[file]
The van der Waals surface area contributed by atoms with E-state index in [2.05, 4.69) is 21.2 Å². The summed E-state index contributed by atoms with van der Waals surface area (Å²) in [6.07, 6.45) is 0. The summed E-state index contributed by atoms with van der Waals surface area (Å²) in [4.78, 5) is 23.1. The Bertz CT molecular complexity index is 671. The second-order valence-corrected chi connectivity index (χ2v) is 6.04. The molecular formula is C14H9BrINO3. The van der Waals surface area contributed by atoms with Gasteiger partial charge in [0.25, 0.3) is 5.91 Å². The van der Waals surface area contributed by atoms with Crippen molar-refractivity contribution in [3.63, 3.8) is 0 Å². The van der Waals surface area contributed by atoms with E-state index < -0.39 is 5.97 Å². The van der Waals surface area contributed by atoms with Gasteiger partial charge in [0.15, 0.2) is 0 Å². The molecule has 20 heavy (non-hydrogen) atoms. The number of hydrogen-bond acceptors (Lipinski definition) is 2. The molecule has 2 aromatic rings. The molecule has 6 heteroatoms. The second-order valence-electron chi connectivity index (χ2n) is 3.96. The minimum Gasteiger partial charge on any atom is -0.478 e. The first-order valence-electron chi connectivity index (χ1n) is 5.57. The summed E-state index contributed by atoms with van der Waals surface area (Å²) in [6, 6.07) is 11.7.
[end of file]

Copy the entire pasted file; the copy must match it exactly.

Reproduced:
The van der Waals surface area contributed by atoms with E-state index in [2.05, 4.69) is 21.2 Å². The summed E-state index contributed by atoms with van der Waals surface area (Å²) in [6.07, 6.45) is 0. The summed E-state index contributed by atoms with van der Waals surface area (Å²) in [4.78, 5) is 23.1. The Bertz CT molecular complexity index is 671. The second-order valence-corrected chi connectivity index (χ2v) is 6.04. The molecular formula is C14H9BrINO3. The van der Waals surface area contributed by atoms with Gasteiger partial charge in [0.25, 0.3) is 5.91 Å². The van der Waals surface area contributed by atoms with Crippen molar-refractivity contribution in [3.63, 3.8) is 0 Å². The van der Waals surface area contributed by atoms with E-state index < -0.39 is 5.97 Å². The van der Waals surface area contributed by atoms with Gasteiger partial charge in [0.15, 0.2) is 0 Å². The molecule has 20 heavy (non-hydrogen) atoms. The number of hydrogen-bond acceptors (Lipinski definition) is 2. The molecule has 2 aromatic rings. The molecule has 6 heteroatoms. The second-order valence-electron chi connectivity index (χ2n) is 3.96. The minimum Gasteiger partial charge on any atom is -0.478 e. The first-order valence-electron chi connectivity index (χ1n) is 5.57. The summed E-state index contributed by atoms with van der Waals surface area (Å²) in [6, 6.07) is 11.7.